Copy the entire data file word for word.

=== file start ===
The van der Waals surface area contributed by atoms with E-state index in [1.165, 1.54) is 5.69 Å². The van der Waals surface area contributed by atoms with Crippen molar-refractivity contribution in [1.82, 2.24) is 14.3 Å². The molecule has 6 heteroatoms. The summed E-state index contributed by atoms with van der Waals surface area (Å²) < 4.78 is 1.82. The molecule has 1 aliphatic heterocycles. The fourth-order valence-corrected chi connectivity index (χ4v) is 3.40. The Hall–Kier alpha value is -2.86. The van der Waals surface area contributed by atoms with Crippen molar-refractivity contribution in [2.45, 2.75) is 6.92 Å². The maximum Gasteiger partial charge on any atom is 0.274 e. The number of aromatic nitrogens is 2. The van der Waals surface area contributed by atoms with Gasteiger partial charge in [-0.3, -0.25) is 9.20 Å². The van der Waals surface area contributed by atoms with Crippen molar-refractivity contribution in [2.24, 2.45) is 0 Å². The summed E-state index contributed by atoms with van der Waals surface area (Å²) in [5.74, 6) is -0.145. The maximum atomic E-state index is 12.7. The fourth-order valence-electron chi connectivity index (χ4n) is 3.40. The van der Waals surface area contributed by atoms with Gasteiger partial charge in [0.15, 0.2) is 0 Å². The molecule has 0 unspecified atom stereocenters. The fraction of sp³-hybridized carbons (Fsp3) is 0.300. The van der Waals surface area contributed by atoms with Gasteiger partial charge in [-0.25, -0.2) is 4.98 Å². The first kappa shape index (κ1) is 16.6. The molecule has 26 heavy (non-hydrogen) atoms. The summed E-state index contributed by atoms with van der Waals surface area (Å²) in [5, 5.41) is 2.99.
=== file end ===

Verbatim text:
The van der Waals surface area contributed by atoms with E-state index in [1.165, 1.54) is 5.69 Å². The van der Waals surface area contributed by atoms with Crippen molar-refractivity contribution in [1.82, 2.24) is 14.3 Å². The molecule has 6 heteroatoms. The summed E-state index contributed by atoms with van der Waals surface area (Å²) < 4.78 is 1.82. The molecule has 1 aliphatic heterocycles. The fourth-order valence-corrected chi connectivity index (χ4v) is 3.40. The Hall–Kier alpha value is -2.86. The van der Waals surface area contributed by atoms with Crippen molar-refractivity contribution in [2.45, 2.75) is 6.92 Å². The maximum Gasteiger partial charge on any atom is 0.274 e. The number of aromatic nitrogens is 2. The van der Waals surface area contributed by atoms with Gasteiger partial charge in [-0.3, -0.25) is 9.20 Å². The van der Waals surface area contributed by atoms with Crippen molar-refractivity contribution in [2.24, 2.45) is 0 Å². The summed E-state index contributed by atoms with van der Waals surface area (Å²) in [5.74, 6) is -0.145. The maximum atomic E-state index is 12.7. The fourth-order valence-electron chi connectivity index (χ4n) is 3.40. The van der Waals surface area contributed by atoms with Gasteiger partial charge in [0.15, 0.2) is 0 Å². The molecule has 0 unspecified atom stereocenters. The fraction of sp³-hybridized carbons (Fsp3) is 0.300. The van der Waals surface area contributed by atoms with Gasteiger partial charge in [-0.25, -0.2) is 4.98 Å². The first kappa shape index (κ1) is 16.6. The molecule has 26 heavy (non-hydrogen) atoms. The summed E-state index contributed by atoms with van der Waals surface area (Å²) in [5, 5.41) is 2.99.